The flame detection circuit 18 has a comparator 22 having a first input terminal connected to receive a voltage appearing at an intermediate terminal 24 of a resistor circuit connected across the DC power source 20 and a second input terminal connected to receive a voltage appearing at an intermediate terminal 26 of another resistor circuit connected in parallel to the first resistor circuit. The potential at the terminal 26 is slightly lower than the potential at the terminal 24 in the absence of the flame 2 and hence with no DC negative voltage at the capacitor 10 so that the output terminal 19 of the comparator is at a low level. When the flame 2 takes place and a negative voltage develops at the capacitor 10, the potential at the terminal 24 falls below the potential at the terminal 26 so that the output terminal 19 turns to a high level. A signal representative of this high level may be coupled to an associated system (not shown) and used for controlling the same. Without occurrence of the flame, the low level at the output terminal 19 remains. For example, if the output terminal 19 remains at the low level even at the termination of a predetermined time period following the closure of the switch 6, the system may be deactivated automatically.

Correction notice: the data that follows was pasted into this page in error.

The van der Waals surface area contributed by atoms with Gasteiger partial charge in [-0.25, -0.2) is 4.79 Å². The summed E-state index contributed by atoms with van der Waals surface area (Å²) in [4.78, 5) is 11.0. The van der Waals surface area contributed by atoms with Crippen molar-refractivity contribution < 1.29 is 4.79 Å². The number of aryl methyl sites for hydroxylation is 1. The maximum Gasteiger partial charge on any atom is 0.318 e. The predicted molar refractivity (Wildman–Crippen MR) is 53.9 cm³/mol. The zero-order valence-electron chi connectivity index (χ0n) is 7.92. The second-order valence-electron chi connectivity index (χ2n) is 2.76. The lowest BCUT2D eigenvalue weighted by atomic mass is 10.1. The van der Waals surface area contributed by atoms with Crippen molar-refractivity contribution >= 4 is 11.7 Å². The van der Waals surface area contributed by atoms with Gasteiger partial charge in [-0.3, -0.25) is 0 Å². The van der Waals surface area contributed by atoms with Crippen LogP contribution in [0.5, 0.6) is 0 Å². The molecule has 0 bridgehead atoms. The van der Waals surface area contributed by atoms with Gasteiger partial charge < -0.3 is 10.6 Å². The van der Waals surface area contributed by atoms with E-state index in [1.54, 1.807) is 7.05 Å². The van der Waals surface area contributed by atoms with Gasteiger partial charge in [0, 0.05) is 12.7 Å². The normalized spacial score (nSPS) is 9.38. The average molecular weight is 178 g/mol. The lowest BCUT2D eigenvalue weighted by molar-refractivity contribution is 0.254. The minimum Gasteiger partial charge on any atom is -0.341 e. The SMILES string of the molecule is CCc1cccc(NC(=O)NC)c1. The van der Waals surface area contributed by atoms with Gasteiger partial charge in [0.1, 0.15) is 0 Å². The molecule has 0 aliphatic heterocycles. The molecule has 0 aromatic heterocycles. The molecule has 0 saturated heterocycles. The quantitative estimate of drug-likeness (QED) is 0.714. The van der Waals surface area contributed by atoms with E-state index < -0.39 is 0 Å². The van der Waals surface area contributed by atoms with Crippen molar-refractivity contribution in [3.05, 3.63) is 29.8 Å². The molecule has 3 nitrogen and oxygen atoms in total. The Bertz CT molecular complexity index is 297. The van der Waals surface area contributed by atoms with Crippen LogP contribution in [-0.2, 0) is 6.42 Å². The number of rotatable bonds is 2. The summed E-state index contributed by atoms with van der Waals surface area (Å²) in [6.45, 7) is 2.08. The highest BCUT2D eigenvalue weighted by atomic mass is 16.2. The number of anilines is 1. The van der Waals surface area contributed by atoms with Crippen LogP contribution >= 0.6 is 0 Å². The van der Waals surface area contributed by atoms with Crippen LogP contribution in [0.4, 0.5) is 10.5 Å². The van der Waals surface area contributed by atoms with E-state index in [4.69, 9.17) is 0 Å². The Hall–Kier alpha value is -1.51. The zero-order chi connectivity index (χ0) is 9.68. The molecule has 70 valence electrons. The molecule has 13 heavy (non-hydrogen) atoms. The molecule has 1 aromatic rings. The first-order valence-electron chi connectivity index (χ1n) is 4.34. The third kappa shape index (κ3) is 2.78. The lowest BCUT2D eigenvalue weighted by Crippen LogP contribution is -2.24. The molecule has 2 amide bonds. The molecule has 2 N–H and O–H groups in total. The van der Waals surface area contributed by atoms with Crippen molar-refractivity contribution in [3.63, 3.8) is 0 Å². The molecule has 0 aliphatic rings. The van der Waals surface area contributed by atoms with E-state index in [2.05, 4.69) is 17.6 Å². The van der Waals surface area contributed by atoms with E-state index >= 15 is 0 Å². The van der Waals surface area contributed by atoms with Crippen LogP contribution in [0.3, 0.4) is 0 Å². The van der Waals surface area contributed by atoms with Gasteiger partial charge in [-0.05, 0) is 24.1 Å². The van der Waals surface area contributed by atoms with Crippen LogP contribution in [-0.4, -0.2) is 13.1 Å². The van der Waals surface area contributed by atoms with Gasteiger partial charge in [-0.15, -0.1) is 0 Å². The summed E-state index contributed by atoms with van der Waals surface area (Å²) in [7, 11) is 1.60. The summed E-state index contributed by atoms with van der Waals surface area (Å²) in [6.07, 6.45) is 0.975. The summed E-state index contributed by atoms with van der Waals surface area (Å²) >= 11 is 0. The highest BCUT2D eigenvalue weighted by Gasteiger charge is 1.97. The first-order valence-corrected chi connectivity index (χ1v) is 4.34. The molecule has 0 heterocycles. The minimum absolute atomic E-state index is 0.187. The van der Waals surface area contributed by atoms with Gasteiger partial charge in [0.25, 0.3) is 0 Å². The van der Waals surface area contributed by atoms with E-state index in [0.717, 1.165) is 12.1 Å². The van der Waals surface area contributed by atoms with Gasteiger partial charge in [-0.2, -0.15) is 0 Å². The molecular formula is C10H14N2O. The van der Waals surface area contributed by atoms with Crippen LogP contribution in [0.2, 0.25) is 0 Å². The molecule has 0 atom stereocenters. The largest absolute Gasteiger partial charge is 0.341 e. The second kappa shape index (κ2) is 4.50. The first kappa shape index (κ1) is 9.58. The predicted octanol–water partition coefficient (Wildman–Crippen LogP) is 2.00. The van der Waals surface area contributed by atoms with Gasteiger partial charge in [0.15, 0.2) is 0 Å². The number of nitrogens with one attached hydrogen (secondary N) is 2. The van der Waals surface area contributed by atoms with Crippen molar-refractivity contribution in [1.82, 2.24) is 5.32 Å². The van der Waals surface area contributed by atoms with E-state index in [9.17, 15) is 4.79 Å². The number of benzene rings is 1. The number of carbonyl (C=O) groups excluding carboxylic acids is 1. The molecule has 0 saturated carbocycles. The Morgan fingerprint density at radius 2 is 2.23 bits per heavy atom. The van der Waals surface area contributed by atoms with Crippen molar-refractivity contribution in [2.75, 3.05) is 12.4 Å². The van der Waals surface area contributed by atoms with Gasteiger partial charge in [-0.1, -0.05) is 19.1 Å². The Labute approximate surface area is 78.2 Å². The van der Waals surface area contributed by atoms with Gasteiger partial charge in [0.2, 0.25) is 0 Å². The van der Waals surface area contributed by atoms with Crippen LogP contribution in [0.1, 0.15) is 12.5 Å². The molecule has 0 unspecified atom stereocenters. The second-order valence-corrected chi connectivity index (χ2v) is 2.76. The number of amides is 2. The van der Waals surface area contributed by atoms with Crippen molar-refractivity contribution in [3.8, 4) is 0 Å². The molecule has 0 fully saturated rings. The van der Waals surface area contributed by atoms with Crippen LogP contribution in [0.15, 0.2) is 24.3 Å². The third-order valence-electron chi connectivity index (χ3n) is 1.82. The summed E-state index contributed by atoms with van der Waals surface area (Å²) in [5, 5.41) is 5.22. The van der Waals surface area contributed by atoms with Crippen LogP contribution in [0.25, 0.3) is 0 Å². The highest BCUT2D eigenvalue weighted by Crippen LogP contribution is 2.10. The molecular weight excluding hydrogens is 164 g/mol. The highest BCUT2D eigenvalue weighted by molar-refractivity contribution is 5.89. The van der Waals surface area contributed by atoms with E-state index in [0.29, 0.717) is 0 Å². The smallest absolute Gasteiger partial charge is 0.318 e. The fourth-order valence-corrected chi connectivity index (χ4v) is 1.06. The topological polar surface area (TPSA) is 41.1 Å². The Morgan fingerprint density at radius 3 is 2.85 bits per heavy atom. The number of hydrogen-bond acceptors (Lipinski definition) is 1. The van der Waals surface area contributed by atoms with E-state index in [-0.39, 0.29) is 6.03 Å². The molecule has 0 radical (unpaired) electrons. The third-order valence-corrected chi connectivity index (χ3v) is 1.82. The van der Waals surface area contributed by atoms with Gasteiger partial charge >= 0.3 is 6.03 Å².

In this manner, no abnormally high voltage develops at the input terminal of the low-pass filter circuit 13 in the event that the discharge of the neon lamp 11 is delayed and therefore the flame detection circuit 18 detects the presence of the flame current accurately.